|IWMF Alumni represent all media platforms including, print, broadcast, online and multimedia. These talented news professionals work with the IWMF as Mentors, Fellows, or Grantees. They are based around the world and are united in their pursuit of under-reported stories that are essential in shedding light on global issues. The IWMF is proud to support this community further develop their on-the-ground reporting skills through training, grants, mentoring, and reporting trips.|
Malavika Vyawahare is a New York-based science journalist who started her career at The New York Times bureau in her native India. There she covered a range of issues, including politics and health. She completed a master’s degree in science, environment, and health reporting at Columbia University Graduate School of Journalism in 2015, where she was the Robert Wood Johnson fellow. Vyawahare has reported extensively on health issues in India and on climate change in the U.S. She tries to bridge the gap between narratives about the environment in the developed and developing worlds through the written word, data, and multimedia.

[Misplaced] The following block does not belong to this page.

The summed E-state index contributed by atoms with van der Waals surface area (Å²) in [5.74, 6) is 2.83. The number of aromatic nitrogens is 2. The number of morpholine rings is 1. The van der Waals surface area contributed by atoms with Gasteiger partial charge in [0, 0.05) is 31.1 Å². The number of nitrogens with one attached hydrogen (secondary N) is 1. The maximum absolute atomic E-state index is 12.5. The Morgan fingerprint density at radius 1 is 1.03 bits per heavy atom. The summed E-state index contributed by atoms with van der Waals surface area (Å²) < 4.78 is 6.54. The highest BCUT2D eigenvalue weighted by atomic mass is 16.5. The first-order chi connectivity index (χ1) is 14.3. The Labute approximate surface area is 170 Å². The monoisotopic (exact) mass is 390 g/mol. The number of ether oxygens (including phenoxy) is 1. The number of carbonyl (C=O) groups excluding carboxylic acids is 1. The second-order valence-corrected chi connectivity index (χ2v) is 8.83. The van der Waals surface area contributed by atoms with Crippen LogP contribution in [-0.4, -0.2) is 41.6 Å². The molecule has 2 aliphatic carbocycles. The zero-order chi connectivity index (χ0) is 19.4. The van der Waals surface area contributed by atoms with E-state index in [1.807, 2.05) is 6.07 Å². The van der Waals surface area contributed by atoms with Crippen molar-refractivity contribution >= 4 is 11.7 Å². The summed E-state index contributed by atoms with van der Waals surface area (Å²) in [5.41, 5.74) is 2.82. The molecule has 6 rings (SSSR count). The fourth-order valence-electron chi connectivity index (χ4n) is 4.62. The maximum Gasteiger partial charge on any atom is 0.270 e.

She is currently working on a long-form climate change story in the U.S. with a grant from the Society for Environmental Journalists. Her reporting on maternal and child health won the Global Health Reporting Contest administered by the International Center for Journalists in Washington, D.C.